Recorded: 08 Sep 1999
The people who I worked most immediately with were Ray Gesteland and Bob Crouch (??) who were in the laboratory in which I worked. And there were other people like Joe Sambrook; and of course Jim Watson was around quite a bit. So it was a very rich environment at that time. Barbara McClintock was here.
There were a lot of experiences that gave one contact with a lot of very famous scientists throughout. And one could also attend meetings and symposia as one was an URP during the summer.
There were even trivial things like I remember this one incident where in the laboratory where we were working some people needed to find a blender to do a particular preparation and they pulled this old stainless blender out of storage and discovered that it was the blender that was used in the very famous experience—the Hershey-Chase experiment. It should probably be put into a major museum someplace, but it was just gathering dust on the shelf somewhere.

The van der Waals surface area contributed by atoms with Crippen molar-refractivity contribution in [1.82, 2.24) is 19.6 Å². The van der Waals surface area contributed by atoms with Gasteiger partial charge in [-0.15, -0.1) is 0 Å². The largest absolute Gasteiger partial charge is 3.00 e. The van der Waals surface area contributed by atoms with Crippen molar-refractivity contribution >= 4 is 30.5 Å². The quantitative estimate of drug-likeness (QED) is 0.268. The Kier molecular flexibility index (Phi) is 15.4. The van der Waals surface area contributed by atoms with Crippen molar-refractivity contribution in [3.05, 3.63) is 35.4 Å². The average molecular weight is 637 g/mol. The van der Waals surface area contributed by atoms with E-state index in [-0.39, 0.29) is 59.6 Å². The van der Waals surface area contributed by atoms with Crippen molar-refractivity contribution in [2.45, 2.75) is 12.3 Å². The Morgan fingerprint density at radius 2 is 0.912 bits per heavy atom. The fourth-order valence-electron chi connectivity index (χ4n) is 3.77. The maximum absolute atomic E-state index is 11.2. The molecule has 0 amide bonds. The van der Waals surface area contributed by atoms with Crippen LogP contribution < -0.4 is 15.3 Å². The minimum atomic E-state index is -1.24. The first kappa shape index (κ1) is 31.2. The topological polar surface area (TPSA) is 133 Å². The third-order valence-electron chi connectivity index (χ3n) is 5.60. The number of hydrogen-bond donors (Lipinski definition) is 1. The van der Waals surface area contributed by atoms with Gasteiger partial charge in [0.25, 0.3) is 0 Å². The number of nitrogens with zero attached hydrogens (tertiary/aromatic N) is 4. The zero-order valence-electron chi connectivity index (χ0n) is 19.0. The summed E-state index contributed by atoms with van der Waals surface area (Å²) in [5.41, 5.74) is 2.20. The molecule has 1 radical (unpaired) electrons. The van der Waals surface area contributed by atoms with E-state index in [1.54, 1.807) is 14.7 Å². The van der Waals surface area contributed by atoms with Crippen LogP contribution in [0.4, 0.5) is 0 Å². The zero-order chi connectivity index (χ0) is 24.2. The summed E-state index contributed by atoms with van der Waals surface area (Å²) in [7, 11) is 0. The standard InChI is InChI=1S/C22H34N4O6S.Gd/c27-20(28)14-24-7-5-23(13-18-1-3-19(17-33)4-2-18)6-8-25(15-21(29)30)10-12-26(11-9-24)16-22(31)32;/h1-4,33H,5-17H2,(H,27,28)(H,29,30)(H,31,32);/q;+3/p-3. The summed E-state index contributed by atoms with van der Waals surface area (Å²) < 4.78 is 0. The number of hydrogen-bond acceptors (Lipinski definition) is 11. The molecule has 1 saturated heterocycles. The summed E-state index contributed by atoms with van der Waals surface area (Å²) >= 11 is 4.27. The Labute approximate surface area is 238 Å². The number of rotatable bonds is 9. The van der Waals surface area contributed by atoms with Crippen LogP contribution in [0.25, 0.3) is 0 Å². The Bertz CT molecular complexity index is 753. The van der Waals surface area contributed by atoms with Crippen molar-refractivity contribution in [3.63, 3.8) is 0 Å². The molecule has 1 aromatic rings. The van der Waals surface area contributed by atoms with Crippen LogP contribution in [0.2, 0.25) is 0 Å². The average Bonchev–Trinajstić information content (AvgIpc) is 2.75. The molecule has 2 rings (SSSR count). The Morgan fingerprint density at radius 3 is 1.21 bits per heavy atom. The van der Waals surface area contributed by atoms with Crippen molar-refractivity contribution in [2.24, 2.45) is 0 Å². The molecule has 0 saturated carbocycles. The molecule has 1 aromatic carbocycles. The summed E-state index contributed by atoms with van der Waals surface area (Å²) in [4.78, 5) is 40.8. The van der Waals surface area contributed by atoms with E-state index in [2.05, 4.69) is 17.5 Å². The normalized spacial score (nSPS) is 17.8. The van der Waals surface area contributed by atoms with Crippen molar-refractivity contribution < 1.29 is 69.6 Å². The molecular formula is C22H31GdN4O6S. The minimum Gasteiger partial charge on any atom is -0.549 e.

Charles Gilbert is a Head of Laboratory of Neurobiology at Rockefeller University and Arthur and Janet Ross Professor of Neuroscience at The Rockefeller University. He earned his M.D. and Ph.D from Harvard University.
In 1993 he joined Rockefeller University as assistant professor and head of laboratory. In 1985 he became associate professor and professor in 1991.
Gilbert's research focus on the brain mechanisms of visual perception and learning, including the specific role of the brain’s primary visual cortex in analyzing visual images and in processing visual memory.
He is a member of the Scientific Advisory Board of Posit Science Corporation and member of the National Academy of Sciences, and the American Academy of Arts and Sciences. He has received the W. Alden Spencer Award from the Columbia University College of Physicians and Surgeons.